SEC IG Report on Naked Short Selling Complaints and Referrals.

Discussion in 'Wall St. News' started by flytiger, Mar 18, 2009.

  1. patchie


    memo to the Writer


    Thanks for reporting on this issue. I hope you were as disgusted as I in the response taken by the SEC. I found their comments to be irresponsible and their apparent actions negligent. Consider:

    1. The SEC claims that the OIG did not cite an empirical study on the impacts of naked short selling. What the SEC fails to address is that such a study would have to come from the SEC or an SRO who has full access to the trade data. A study into naked short selling involves trade tickets offering when and how a naked short was executed into the markets. Such information is proprietary and thus limited in access to the regulators. The fact that the Division of Enforcement likewise does not have a study that exonerates naked short selling and the impacts such has is just as peculiar.

    2. The SEC has basically discarded most of the 5000 complaints filed with respect to naked short selling. They do so because there was no “smoking gun analysis”. The first question one must ask is what information does the SEC require and how does a retail investor obtain such information. With most trade data being proprietary and the Broker-Dealer to the DTCC refuse to disclose such information to both company and investor. Companies tried obtaining such information but the SEC closed down that opportunity in 2003 when they issued a rule preventing issuers from going to “custody only” trading. In fact, when one company did obtain such information the SEC not only failed to investigate the data but instead rationalized it away in a memo to Congress. Problem is, the reasons cited in the memo do not support the facts. James Brigagliano blamed fails occurring in 2003 to a corporate action that did not take place until 2004.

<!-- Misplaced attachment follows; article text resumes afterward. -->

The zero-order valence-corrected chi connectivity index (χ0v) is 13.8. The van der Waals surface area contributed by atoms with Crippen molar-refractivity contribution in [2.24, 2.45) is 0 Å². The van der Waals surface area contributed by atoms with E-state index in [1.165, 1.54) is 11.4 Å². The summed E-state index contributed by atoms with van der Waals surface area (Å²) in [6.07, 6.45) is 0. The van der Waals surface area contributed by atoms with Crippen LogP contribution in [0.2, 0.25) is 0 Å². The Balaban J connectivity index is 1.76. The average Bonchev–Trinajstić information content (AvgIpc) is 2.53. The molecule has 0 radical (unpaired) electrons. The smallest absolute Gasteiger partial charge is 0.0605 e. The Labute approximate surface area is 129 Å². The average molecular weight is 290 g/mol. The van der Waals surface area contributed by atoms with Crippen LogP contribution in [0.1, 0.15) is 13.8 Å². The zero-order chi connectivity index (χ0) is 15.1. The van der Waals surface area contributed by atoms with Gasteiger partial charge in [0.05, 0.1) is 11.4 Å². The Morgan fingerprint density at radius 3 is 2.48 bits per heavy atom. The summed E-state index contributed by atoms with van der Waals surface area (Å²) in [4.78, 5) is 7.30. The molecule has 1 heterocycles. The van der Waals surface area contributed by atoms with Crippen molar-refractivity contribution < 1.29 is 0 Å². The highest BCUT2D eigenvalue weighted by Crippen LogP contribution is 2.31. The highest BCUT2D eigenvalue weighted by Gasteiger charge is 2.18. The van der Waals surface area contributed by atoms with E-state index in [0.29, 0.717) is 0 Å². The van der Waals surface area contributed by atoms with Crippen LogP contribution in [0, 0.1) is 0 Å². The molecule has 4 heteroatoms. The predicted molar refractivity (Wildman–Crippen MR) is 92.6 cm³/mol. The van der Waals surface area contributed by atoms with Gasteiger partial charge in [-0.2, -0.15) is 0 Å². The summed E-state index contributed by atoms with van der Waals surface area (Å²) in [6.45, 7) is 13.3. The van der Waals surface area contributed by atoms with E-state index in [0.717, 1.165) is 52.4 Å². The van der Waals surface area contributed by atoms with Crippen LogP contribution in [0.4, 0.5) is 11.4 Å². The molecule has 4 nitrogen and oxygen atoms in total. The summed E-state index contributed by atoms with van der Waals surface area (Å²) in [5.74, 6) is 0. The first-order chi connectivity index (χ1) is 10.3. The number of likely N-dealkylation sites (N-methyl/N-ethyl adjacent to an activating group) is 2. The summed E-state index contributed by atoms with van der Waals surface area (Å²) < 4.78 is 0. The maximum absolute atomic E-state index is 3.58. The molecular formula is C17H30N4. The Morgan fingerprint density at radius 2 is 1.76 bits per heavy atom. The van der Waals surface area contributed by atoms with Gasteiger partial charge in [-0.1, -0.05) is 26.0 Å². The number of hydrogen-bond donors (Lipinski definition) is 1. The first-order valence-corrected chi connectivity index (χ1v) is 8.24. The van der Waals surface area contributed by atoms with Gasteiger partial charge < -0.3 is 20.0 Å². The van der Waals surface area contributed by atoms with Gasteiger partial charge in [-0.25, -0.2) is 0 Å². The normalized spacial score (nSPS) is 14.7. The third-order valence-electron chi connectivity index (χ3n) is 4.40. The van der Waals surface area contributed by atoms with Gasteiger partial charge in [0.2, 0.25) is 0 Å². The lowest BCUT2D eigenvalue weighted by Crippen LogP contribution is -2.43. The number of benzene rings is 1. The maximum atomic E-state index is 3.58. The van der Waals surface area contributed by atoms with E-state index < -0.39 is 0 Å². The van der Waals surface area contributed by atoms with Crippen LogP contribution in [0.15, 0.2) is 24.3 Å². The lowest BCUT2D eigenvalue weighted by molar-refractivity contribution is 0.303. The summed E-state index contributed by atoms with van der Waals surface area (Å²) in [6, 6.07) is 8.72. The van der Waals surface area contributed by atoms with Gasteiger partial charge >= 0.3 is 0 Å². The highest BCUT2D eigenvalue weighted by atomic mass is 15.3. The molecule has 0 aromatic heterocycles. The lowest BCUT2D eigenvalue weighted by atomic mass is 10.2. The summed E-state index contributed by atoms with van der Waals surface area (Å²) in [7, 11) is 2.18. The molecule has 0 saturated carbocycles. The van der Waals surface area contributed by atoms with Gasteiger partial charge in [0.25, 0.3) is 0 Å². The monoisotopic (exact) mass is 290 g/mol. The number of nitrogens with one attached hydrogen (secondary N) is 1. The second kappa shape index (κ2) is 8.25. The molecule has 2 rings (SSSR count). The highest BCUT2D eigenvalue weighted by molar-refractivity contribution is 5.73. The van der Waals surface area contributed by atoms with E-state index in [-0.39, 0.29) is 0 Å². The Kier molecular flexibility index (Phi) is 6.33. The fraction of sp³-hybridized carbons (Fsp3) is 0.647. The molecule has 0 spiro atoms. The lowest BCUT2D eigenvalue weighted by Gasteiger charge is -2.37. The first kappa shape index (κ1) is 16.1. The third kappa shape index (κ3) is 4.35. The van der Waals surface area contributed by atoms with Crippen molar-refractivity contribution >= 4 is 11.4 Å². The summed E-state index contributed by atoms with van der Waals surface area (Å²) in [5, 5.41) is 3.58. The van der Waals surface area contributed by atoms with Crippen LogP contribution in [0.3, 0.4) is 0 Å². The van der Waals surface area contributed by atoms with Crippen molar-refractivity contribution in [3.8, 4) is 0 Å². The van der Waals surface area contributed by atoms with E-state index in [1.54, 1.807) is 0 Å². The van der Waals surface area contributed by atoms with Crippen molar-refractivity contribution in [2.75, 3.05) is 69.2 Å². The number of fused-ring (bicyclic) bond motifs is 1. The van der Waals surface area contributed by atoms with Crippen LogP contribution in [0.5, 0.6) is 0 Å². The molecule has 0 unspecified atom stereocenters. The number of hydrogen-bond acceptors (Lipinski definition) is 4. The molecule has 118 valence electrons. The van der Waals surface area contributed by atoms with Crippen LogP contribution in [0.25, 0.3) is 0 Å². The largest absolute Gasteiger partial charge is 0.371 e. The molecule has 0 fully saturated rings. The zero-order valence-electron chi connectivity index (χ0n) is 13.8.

3. Regarding the issues of #2 above, the SEC maintained a similar stance with the information provided in the Madoff ponzi scheme and they dismissed that as well. Clearly the SEC does not want to deal with complaints and maybe they should shut the complaint department down.

    4. Finally, how does this memo coincide with the last 6 years of short sale reforms and public statements made by commission staff? The Division of Enforcement seems to have simply dismissed this as an issue and elected not to investigate it while members of the staff continued to call it abusive. What message does that send to the public?

    When the memo cited the SRO’s as the real regulators of naked shorting they passed the buck with negligence. Offshore firms and hedge funds engage in these activities and the SRO’s have responsibility for neither. They likewise do not have responsibility for clearing operations. Only the SEC holds responsibility over these entities. I would suggest you speak to cam Funkhouser at FINRA. He may offer insight on how the SEC is perceived on short sale enforcements.

    The ONLY case the SEC can claim they responded to is Sedona and why Sedona? Could it be that Sedona had a member of the Board who was a former director of the SEC. That person used his connections to get the case pursued after so many attempts previously had failed. That perseverance from the former Director revealed what would have otherwise never been uncovered. The SEC cared not until they were forced to care.

    I hope you cover more on this story as the story reveals a lot more about the SEC than simply an issue involving short selling. It addresses the Division of enforcement and the preconceptions that effectively aid the crooks in raiding our markets.

    David Patch
  2. But why? That's the question. And that's where the indictments will point.

    This story is far from over.

    160 million at AIG? Chump change. This is hundreds of billions, Trillions with damages. And we're worried about AIG.